Isohelix collaborate with St Thomas’s Hospital to explore causative factors of Atopic Eczema and food allergy in infants
Carsten Flohr and his research group at St Thomas’s hospital, London are currently investigating the interaction between skin and gut microbiota in relation to the associated risk of atopic eczema (AE) and food allergy in infants. AE development depends on host genetic and environmental factors, the focus of this study is to decipher their interplay and contribution to disease development.
St Thomas’s hospital researchers are integrating a detailed assessment of the bacterial species in infant skin and gut, and have prospectively collected environmental exposure data, specialist diagnosed AE, filaggrin mutation information and skin barrier assessment as well as gold standard double-blind placebo controlled food challenges on the same cohort of children. This will give an unprecedented insight into AE and its drivers.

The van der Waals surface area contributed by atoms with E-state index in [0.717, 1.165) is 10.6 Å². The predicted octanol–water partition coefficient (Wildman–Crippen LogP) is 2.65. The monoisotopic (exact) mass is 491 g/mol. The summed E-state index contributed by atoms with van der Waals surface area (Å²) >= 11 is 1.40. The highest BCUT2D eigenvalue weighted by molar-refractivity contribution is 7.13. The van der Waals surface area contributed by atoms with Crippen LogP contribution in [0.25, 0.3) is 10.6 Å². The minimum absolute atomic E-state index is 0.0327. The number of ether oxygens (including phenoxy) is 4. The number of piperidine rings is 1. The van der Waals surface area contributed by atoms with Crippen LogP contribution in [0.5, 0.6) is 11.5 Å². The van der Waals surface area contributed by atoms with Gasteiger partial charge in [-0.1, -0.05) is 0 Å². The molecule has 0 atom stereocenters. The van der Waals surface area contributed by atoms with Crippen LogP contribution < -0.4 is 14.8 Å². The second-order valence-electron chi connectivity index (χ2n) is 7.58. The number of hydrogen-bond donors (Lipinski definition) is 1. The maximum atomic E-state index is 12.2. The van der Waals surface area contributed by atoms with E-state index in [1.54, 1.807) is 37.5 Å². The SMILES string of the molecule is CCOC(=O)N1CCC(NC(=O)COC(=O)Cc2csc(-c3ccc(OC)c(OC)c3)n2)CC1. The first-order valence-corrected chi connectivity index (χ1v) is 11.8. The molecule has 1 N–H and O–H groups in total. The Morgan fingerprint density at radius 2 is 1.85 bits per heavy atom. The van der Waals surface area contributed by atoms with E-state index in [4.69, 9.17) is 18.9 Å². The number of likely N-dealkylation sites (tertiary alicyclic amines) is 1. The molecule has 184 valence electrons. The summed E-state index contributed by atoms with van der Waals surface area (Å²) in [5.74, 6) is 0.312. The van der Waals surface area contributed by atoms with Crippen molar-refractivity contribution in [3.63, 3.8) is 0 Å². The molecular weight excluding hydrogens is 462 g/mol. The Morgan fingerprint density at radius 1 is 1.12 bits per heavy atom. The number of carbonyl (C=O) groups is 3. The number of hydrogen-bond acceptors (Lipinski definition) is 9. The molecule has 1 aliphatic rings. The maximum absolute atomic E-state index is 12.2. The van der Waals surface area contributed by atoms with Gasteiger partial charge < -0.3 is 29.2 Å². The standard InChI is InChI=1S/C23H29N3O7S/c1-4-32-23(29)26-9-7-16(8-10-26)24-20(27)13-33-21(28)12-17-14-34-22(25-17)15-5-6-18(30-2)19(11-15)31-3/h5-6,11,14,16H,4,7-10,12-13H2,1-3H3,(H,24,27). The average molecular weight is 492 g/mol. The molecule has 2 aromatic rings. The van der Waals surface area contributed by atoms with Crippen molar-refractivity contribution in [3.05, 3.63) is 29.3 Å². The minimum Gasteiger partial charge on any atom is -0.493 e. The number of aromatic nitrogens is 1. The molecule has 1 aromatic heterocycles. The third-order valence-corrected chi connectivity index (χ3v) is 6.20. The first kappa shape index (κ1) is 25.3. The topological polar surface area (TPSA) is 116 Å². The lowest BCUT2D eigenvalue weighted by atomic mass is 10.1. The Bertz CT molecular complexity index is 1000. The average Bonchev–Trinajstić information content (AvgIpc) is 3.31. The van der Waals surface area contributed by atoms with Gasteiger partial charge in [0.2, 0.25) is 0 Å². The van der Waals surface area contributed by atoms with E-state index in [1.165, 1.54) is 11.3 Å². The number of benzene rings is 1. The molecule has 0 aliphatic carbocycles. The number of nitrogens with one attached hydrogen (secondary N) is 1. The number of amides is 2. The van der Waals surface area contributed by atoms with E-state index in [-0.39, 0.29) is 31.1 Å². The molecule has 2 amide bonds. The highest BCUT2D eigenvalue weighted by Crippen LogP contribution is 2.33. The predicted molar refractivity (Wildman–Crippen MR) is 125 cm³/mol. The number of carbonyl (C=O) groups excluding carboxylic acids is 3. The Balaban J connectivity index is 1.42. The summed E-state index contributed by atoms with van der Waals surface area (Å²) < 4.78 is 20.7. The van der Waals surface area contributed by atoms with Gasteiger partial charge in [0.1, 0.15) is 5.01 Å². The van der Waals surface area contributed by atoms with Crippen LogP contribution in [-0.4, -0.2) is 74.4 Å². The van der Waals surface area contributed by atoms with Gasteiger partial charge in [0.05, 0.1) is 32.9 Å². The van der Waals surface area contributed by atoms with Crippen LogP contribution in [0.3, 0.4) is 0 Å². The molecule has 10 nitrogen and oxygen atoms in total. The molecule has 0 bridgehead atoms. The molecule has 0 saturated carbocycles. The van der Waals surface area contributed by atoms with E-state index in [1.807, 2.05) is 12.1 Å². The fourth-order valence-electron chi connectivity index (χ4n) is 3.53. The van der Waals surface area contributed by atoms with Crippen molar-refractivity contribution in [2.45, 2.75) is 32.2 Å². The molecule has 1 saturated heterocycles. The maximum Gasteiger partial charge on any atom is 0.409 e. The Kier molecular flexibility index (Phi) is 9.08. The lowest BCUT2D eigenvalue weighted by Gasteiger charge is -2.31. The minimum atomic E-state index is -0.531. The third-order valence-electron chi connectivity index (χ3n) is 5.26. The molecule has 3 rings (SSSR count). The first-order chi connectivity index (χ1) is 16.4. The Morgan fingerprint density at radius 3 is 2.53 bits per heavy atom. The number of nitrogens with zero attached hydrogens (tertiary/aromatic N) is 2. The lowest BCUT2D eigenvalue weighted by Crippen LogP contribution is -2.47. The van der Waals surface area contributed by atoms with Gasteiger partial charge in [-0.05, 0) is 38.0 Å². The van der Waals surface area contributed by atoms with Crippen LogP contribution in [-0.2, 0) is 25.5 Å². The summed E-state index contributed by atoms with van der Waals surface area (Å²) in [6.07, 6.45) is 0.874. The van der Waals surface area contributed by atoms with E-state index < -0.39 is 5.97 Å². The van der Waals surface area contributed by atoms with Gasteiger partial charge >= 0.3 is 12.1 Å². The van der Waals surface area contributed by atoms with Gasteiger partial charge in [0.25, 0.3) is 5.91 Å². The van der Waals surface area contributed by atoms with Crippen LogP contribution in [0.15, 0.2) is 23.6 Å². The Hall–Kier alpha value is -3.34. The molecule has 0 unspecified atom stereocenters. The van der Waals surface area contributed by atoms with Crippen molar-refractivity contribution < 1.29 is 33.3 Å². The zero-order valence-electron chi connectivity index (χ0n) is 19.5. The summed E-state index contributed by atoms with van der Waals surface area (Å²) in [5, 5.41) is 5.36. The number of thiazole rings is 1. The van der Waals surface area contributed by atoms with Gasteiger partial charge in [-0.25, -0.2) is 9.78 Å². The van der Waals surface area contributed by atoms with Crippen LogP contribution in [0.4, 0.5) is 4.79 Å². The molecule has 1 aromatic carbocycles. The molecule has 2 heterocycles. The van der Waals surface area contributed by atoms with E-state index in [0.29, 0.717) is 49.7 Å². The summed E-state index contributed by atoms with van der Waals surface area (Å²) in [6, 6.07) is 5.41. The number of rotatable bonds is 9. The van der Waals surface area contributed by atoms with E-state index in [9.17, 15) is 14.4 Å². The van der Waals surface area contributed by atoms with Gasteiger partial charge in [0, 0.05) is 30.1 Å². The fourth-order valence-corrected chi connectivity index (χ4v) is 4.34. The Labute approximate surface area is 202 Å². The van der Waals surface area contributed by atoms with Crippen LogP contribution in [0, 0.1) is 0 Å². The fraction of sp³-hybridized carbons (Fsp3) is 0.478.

Isohelix are providing technical support to this study by carrying out DNA isolations. Isohelix’s rapid DNA isolation expertise used on infant samples is resulting in high purity DNA, a prerequisite for obtaining high quality results in next generation sequencing (NGS) technology. NGS technology is being employed to characterize both skin and gut bacteria communities at 3, 5 and 12 months of age with regard to species diversity. Results will be nested within the EAT (Enquiring About Tolerance) Study (www.eatstudy.co.uk), a trial investigating the development of early onset AE and food allergy.